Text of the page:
A comedy like this, relying on such easy targets, needs to be played either over-the-top or as straight as a Leslie Nielsen cop. But this production provides neither suspense nor much madcap hilarity. The blob–which at times resembles a sock puppet, a California raisin, or Jerry Seinfeld with a T-shirt pulled over his head–got the most laughs from the opening-night audience with belches at key points. Littered with lame PG-13 sex jokes (“All I know is that it ate my aunt–that’s more than my uncle would do”) and predictable cannibal humor (the blob eats “moo goo gai man” and finger sandwiches), The Blob–The Musical even rips off a line from Airplane!: “I’m gonna stop sniffing airplane glue.” The whole show has the feel of a high school musical-variety event stuffed in a time capsule more than 30 years ago, then revived. Even the sub-Mad song parodies, sung to 50s tunes, feel canned and forced: Elvis Presley’s “(Won’t You Be My) Teddy Bear” becomes the blob’s “(Won’t You Be My) Dinner Date.”

Performed with a knowing wiseacre quality by a smart and gifted cast (particularly notable are the delightfully deadpan Randall Gary Craig as a variety of respectable adults, steady Mike Shreeman as an all-American lad, and the irrepressible Gabrielle Sanalitro in three appropriately insane roles), this slow-witted musical comedy has only one discernible purpose: to tell us how preposterous 50s sci-fi and monster movies were. And most of us learned that a long time ago.

WNEP Theater Foundation’s The Wicked and the Sexed (or TWATS, the acronym WNEP so cleverly supplies) is at least a more sophisticated and intelligent parody, but its target is equally puzzling. Perhaps searching for the one genre that hasn’t been spoofed to death, playwright Lori McClain and composer and lyricist Jeffrey L. Shivar settled on a kind of literature that’s escaped satire most likely because no one has read any of it in more than 30 years: trashy 1960s erotic fiction. WNEP’s first such parody–the 1994 Monte LaGrosjambe Presents…Sex Est Une Femme, which lampooned three separate steamy 60s bedtime stories–made me wonder why anyone would satirize a genre that had almost completely disappeared, except for the occasional volume on sale for a quarter at a Hegewisch garage sale. It resembled any number of pointless SCTV skits in which great time and care were taken to impersonate marginal Canadian TV personalities or George Lucas. Three years later, in this expanded adaptation of one story in Monte LaGrosjambe–a novel of political and romantic intrigue, The Satyr, by James McKimmey Jr.–the question remains: Why bother?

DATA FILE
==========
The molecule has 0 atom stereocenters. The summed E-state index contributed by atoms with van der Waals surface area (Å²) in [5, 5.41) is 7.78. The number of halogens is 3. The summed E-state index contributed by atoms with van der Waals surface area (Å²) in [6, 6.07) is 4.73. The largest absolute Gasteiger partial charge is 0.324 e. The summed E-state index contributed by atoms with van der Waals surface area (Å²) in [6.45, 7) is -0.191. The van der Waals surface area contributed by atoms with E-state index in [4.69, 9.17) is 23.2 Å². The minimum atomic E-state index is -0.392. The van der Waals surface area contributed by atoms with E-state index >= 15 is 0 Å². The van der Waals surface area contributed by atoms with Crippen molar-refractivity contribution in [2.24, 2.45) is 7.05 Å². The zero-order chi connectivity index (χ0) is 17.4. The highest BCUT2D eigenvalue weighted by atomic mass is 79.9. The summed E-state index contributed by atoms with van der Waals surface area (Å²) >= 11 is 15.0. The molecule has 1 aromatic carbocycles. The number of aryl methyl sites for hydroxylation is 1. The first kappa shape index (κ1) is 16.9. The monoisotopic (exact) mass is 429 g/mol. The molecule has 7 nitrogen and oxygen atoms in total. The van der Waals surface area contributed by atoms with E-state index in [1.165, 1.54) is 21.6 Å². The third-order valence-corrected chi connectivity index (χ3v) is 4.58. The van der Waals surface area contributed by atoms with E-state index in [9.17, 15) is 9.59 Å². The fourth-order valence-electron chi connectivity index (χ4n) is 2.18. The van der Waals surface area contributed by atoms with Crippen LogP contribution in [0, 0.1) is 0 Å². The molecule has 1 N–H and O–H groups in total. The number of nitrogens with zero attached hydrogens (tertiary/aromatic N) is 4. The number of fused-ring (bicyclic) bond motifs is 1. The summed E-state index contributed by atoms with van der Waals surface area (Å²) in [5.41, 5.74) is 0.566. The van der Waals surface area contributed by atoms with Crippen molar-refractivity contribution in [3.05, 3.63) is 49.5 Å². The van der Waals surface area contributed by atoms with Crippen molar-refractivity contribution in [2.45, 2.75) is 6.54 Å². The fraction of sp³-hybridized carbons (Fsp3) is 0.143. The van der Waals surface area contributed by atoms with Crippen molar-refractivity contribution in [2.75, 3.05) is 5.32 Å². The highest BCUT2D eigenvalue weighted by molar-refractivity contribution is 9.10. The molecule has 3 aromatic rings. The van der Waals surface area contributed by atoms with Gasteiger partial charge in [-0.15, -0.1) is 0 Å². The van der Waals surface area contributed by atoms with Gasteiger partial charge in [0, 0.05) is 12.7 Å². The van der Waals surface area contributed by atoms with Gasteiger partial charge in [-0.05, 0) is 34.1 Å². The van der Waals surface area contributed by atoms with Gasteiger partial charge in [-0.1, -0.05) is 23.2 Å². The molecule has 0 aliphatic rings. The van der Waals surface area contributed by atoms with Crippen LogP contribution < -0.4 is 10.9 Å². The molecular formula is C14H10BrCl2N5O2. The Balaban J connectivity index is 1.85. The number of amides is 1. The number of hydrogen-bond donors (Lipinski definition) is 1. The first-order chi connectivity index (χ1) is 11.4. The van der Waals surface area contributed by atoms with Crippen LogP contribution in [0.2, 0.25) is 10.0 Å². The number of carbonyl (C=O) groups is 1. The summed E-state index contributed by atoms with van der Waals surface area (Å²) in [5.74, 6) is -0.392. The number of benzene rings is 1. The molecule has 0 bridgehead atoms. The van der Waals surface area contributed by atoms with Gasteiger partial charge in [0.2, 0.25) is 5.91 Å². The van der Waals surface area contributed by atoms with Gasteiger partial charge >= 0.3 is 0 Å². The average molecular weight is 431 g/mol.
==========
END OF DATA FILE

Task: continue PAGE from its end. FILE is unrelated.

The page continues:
For the most part, this soap opera about a philanderer who woos the daughter of an old flame and jeopardizes her husband’s rising political career is played straight. And to be fair, the WNEP cast is convincing and committed as a variety of martini-swilling, slim-tie-sporting early-60s types. (Particularly good are Don Hall as the politically powerful but sexually impotent newspaper magnate Charles Bickfour, who suggests a combination of Charles Foster Kane and Homer Simpson, and playwright McClain as Bickfour’s slinky, sex-starved assistant, part Laura Petrie and part Agent 99 from Get Smart.) But since the drama is based on dated, trashy romances, it’s difficult to care in the slightest about the dull saga of the Bickfours or to be more than slightly amused by it.

Into the mix WNEP tosses some stupid, out-of-place drag turns. Shivar’s simple yet tuneful melodies, genre parodies, and witty (if occasionally forced) lyrics seem to come out of a different musical altogether–i.e., a decent one. Cruising along from Nancy Sinatra-style pop ditties to gospel to torch songs, Shivar demonstrates a facility for music that neither McClain nor novelist McKimmey has for drama. In a show bereft of an engrossing plot and relevant satire, the songs hang in a void, isolated, as confidently and intelligently performed as if they were not part of yet another pointless satire.

Art accompanying story in printed newspaper (not available in this archive): The Blob–The Musical theater still; The Wicked and the Sexed theater still by Edward S. Donahue.